Make Anything Out of Metal: Mass Live Feature

SPRINGFIELD — Carl Fisher Co. and the skilled metalworkers there built much of the kitchen equipment and range hoods for MGM Springfield just half a block away from the shop.


The company also built metal parts of the ventilation system of the International Space Station, orbiting today 250 miles above the earth.

“Anything that can be made out of metal, we do it,” said Eric J. Thor Sr., director of operations at the third-generation family owned company still at its original location on Wilcox Street in Springfield’s South End.

Even Thor’s business card is made of metal.

Steve Morneau, a master mechanic and machinist at Fisher who used to be an instructor at William J. Dean Tech High School in Holyoke before it closed the sheet metal program put it more colorfully.

“We can make anything but the morning dawn,” Morneau said. “And we are working on that.”

Founded in 1933, Carl Fisher Co. can weld, cut, punch , shape, roll, shear, bend and deburr all types of metal for industry and construction.

It’s tools range from a 40-kilowatt laser cutter capable of cutting three-quarter-inch steel at 80 inches a minute or a 200-ton press.

A gun lathe in the Carl Fisher Co. machine shop came from the old Springfield Armory before it closed in 1968. Dating back at least to the 1930s when the sprawling government plant began making M1 Garand Rifles, the lathe still requires workers to spray the drive belt with a dressing so it’ll stick.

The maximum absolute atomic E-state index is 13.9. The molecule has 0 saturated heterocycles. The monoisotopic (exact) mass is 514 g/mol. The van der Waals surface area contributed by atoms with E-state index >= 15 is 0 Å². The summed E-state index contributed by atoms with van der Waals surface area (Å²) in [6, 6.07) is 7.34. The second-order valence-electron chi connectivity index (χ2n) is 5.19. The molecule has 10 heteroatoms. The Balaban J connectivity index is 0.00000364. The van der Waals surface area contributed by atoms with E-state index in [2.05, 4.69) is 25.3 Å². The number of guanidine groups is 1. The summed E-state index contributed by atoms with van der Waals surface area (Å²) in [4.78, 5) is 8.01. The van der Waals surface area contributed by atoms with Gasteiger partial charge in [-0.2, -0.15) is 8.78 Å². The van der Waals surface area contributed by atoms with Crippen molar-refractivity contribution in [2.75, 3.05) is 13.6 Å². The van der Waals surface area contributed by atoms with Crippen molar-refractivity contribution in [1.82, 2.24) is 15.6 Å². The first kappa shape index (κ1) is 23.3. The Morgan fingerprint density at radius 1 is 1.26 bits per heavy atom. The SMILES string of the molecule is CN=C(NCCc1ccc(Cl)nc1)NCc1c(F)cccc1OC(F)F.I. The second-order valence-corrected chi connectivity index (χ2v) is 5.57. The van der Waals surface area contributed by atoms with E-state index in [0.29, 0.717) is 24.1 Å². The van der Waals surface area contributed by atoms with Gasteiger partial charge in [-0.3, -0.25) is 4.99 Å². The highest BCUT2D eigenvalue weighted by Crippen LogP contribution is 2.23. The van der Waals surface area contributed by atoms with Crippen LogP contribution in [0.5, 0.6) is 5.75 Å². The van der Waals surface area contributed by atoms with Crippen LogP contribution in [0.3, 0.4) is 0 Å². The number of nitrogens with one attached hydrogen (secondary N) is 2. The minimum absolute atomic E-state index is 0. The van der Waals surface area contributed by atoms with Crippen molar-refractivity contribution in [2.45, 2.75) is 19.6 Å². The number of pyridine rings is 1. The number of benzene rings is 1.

“It’s pretty old-school,” general manager Jim Talbot said. “But we still use it. Not to make gun barrels, but we still use it if we are working on a part that big.”

Some of the parts Carl Fisher Co. is called on to make are tiny. Talbot held a tiny lever -shaped spring in his hand. It goes into the crash-bar style doors at Baystate Medical Center.

But the company that made the doors no longer made the springs. It would have cost Baystate more than $230 each to replace the doors. Carl Fisher Co. was able to get a machine part made that forms the spring, saving Baystate from having to replace the doors.

“They are good for the next 20 years, “Thor said. “No one else makes the part.”

Other customers include Westfield State University — Carl Fisher is modifying stainless -steel kitchen equipment — and H.P Hood when it expanded its dairy plant in Agawam.

It hosted a tour Wednesday for FORGE, a nonprofit that works as a matchmaker linking startups and innovations in Massachusetts with manufacturers who can build prototypes and then take products to market. State Rep. Orlando Ramos, D-Springfield, was there.

Adam Rodrigues, director of regional initiatives for FORGE, said the group’s matchmaking efforts have resulted in at least $11 million in orders to Western Massachusetts companies over the last five years which is part of an estimated $30 million in orders to factories across the state over the last five years.

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